Drivers, Pedestrians are Already Trashing the Brooklyn Bridge Bike Path

Garbage lane? Sometimes the new Brooklyn Bridge bike path is full of trash. Photo: Gersh Kuntzman
Garbage lane? Sometimes the new Brooklyn Bridge bike path is full of trash. Photo: Gersh Kuntzman

It’s a bridge to mar.

The newly opened Brooklyn Bridge bike path — which the Department of Transportation says is a huge hit with cyclists — is already being defiled with garbage that’s either cascading down from the pedestrian path or tossed by drivers over the short fence from the car lanes.

The DOT has confirmed that the agency, and not the Department of Sanitation, is responsible for clearing the lane (which applies to snow season, too), but the agency declined to answer specific questions about how often the lane will be cleaned, what the plan is for winter, and if the agency has sufficient resources and equipment to do the job consistently.

(Update: After initial publication of this story very early on Friday morning, the DOT sent over a statement, “The new protected path was cleaned Thursday night — and it will be cleaned regularly going forward, every other week and more often as needed. We thank Streetsblog for flagging.”)

Readers of Streetsblog will remember how roadways, bus stops and bridge bike paths have been cleared inconsistently during winter time. (Some roadways are the responsibility of DSNY, but bridge bike paths and some bike lanes are the responsibility of DOT, as we demonstrated here here here and here.)

Regardless of the agency’s plans going forward, it is currently a dumping ground. Here’s a slideshow from this week:

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Former city transportation official Jon Orcutt said he was not too concerned about the DOT’s ability to handle snow when (or if) winter ever comes because the DOT already clears the roadway lanes of the fabled span and will be able to do the bike lane because it has the right equipment (unlike the Sanitation Department, as we reported).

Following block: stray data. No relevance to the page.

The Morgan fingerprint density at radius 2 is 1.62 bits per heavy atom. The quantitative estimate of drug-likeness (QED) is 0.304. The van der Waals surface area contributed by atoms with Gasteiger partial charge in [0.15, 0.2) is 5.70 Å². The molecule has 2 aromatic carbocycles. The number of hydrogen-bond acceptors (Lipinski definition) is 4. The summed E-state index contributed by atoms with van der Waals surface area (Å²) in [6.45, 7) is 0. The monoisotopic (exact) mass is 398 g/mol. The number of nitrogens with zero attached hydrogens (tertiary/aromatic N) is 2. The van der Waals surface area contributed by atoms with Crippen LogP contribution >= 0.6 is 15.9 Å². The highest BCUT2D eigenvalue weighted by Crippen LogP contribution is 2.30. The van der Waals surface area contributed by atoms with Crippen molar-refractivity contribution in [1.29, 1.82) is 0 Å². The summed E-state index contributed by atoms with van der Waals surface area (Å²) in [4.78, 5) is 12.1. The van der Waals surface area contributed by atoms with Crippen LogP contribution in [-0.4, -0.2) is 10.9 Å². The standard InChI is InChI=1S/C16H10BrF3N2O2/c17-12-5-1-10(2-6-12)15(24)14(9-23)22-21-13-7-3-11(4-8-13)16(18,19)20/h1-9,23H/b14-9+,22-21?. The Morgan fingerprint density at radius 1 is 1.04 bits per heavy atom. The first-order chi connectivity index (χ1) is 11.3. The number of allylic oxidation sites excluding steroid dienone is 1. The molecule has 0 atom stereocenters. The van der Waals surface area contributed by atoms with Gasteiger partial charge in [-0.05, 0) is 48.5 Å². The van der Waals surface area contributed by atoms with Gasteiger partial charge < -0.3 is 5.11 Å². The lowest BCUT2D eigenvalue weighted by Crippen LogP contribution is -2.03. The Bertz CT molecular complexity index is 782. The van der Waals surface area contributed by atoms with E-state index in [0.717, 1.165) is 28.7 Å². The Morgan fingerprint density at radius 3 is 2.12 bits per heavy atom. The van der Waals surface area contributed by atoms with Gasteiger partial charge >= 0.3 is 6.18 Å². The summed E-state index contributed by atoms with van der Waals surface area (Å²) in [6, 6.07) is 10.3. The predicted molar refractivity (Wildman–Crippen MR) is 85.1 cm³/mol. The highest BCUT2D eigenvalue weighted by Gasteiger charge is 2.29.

“The big bridges are well tended during snow — immeasurably so compared to streets,” said Orcutt, who now works for Bike New York. “Unlike the Sanitation Department, DOT’s bridge division has sweeping equipment right-sized for bikeways and greenways.”

But he added that if trash is gathering in the bike path now, it’s “time to get out there and give it a scrub!” (A complaint of trash in a bike lane can only be made by calling 311, not via the 311 app or website.)

But the main concern of people who study how snow is removed is that the city’s official, stated, ratified and approved plan for removing snow requires the various agencies to clear car lanes first, which you know from reading the Sanitation Department’s snow-removal plan for 2020-21:

After salting and plowing operations [in the car lanes] have stopped, DSNY addresses snow and ice removal from bike lanes, pedestrian overpasses and step streets, bus stops and crosswalks.

The DSNY’s snow plan for 2021-22 will be published on its website on Nov. 15 after the ongoing review by the outgoing council. (The agency told Streetsblog that it will lease better, narrower snow-removal equipment this season, as a way to test it before making larger purchases.)

It is unclear if the DOT has a version of DSNY’s “cars first” rule for roadways — such as the Brooklyn Bridge — under its control, but it is something to look out for as the weather turns cooler and some people predict a harsh winter.

Eric McClure of StreetsPAC suggested that the bridge design itself is going to be a problem if Old Man Winter ever shows up.

“There doesn’t seem to be anywhere to push snow except out either end, so in addition to it being generally a good thing to keep the path clear of trash and debris, it would be good practice for handling snow removal,” he said. “Might be a good place for the city to pioneer radiant heating for snow melting.”

Cyclists definitely enjoy the Brooklyn Bridge bike path, according to DOT officials. At a press conference earlier this month, DOT’s Sean Quinn said the agency’s preliminary numbers suggest that there are more cyclists on the path, but without a commensurate drop in ridership over the nearby Manhattan Bridge. Quinn said he would present more complete numbers later this month, after the agency sifts out riders who just took the Brooklyn Bridge bike path once or twice just to see it, rather than to use it on a regular commute.


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